Most runaway attempts were unsuccessful, and the price of failure could be terrible for runaways and for those who attempted to help them. Punishments for free blacks and whites convicted of aiding runaways could be severe. Even unwitting ship captains and train conductors faced fines or jail for not knowing who traveled with them. Every town and hamlet in the state had a jail, and many had slave pens designated specifically to house runaways. Once captured, most slaves were returned to their legal owners, who might administer a variety of punishments. Many runaways, especially repeat offenders, were sold at auction to South-bound slave dealers, never to see their families again.

The Abolitionist Movement of the mid-nineteenth century, with its "underground railroad," focused the nation's attention on slavery to a much greater degree than earlier attempts to end the institution had done. Before the national debate gave way to sectional conflict and civil war, fugitives from slavery found both more allies and more obstacles in their path. Wartime measures such as the abolition of slavery in the District of Columbia (April 1862) and the Emancipation Proclamation (January 1863), did not directly affect Maryland blacks, but they did encourage slaves to flee, creating what scholar W. E. B. DuBois called a "general strike" of the enslaved workers. By May 1863, the federal government had also begun to recruit black soldiers, the United States Colored Troops (USCT), for the Union army. Recruiters promised freedom to slaves who enlisted, further encouraging flight.

In the two centuries of slavery in Maryland, many runaways managed to remain at large and might be said to have succeeded in becoming free. Yet freedom for runaways seldom brought peace, as fugitives always lived in fear of recapture and return to slavery.

The National Park Service's Underground Railroad Theme Study (1998) estimated the number of successful escapes for the nation for the years 1790-1860 at 100,000, or about 1,500 per year.

Written by David Taft Terry for the Maryland Online Encyclopedia..

Saturday, February 4, 2017

Free Black Men and Women in Maryland

Free Blacks in Maryland

From the seventeenth century on there was a growing free black population in Maryland. This population grew quickly in the antebellum years. African Americans were usually emancipated for diligent work, good conduct, familial connections, or commendable service. At other times white owners experienced a change of heart, an attack of conscience, or, in the case of Quaker meetings, freed their slaves in following their religion.

The methods for manumission in Maryland included court actions, instructions in owners' wills, self-purchase, purchase of one's own family member's freedom with money earned when hired out, governmental decrees, or rewards for military service. In Maryland, according to acts of 1697 and 1692, the law declared that children followed the condition of their mother. Thus, when children were born to a free mother, they were free also.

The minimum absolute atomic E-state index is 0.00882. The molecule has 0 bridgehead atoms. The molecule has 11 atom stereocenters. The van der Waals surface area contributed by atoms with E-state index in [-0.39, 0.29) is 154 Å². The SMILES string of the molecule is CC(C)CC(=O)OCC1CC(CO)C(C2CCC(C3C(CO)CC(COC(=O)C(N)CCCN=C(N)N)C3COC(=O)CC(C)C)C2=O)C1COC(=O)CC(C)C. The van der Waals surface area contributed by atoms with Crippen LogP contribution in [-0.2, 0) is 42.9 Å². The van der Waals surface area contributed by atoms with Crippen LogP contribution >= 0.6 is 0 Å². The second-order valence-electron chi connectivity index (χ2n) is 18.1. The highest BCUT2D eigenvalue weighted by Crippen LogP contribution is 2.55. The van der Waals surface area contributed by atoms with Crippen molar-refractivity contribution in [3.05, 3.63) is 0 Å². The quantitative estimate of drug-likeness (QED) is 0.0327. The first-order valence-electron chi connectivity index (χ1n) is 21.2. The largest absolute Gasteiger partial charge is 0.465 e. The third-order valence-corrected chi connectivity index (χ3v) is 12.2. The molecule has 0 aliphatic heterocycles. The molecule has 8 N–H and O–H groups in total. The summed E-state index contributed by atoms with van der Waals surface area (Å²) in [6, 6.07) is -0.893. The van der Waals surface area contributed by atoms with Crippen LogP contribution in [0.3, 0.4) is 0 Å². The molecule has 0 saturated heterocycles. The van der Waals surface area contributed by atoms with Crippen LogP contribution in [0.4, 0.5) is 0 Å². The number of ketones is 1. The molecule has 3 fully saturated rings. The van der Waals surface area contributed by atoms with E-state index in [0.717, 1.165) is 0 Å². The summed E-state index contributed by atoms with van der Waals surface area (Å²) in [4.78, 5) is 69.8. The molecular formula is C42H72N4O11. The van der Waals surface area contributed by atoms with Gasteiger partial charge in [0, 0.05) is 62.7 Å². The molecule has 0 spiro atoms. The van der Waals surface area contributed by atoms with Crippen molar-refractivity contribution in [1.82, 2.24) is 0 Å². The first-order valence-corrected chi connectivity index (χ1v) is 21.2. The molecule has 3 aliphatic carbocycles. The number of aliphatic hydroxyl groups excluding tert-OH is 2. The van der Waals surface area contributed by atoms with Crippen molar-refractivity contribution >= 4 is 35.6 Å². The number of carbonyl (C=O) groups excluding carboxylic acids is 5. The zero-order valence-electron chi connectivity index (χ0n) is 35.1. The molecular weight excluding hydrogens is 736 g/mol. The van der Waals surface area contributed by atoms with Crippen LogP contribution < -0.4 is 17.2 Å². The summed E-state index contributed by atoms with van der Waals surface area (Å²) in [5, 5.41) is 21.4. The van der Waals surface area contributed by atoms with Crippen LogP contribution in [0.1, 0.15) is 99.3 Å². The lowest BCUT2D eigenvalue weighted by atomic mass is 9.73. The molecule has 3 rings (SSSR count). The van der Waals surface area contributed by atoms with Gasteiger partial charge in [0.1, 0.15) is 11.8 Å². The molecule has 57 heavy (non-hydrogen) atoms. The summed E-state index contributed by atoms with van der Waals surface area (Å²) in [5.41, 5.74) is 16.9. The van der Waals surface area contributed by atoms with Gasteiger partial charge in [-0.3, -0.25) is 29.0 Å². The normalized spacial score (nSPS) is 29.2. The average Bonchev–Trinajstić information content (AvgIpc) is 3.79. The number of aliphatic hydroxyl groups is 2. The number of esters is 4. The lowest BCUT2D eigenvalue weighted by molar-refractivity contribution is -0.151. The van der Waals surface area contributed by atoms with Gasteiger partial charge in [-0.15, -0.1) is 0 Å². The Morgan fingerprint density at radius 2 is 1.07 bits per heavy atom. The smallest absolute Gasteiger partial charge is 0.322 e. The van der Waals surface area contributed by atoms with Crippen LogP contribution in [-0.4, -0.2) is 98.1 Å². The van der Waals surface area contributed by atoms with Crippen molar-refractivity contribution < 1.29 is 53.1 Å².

In 1752, the population of Baltimore County included 166 mulatto slaves, 96 free mulattoes, 4,027 black slaves and eight free blacks. The census of 1790 recorded that about eight thousand free blacks lived in the state at that time. The free black population was concentrated in northern and western Maryland.

In 1830, the free black population was just under 53,000, about 12 percent of Maryland's population, according to the U.S. Census. That meant that about one-third of the entire Maryland African American population in Maryland was free.

Free blacks generally were not accorded the same privileges as white citizens. Maryland changed its laws relating to free blacks depending on the political climate. For a brief period some free blacks had the right to vote, but the law was later rescinded. Blacks could not carry firearms or testify against whites in court.

Free blacks—especially children—lived under the threat of being beaten or kidnapped by whites who would sell them into slavery. One reason whites formed the Maryland Abolition Society was to try to protect free blacks from kidnappers. Maryland passed and repealed several laws prohibiting blacks from assembling or carrying firearms. Maryland county governments often vacillated about the right of free blacks to hold and bequeath property. Whites often sought to restrict the type of work blacks could do because they did not want to compete with them. At various times the Maryland Assembly tried to pass laws prohibiting blacks from reading abolitionist literature, operating boats, obtaining licenses for pedaling, participating in certain trades, or having or driving hacks, carts or drays. There was also an effort keep free blacks from owning dogs. Slaveholders' motive for many of the laws, particularly those prohibiting free blacks from owning conveyances, was to prevent them from aiding runaway slaves.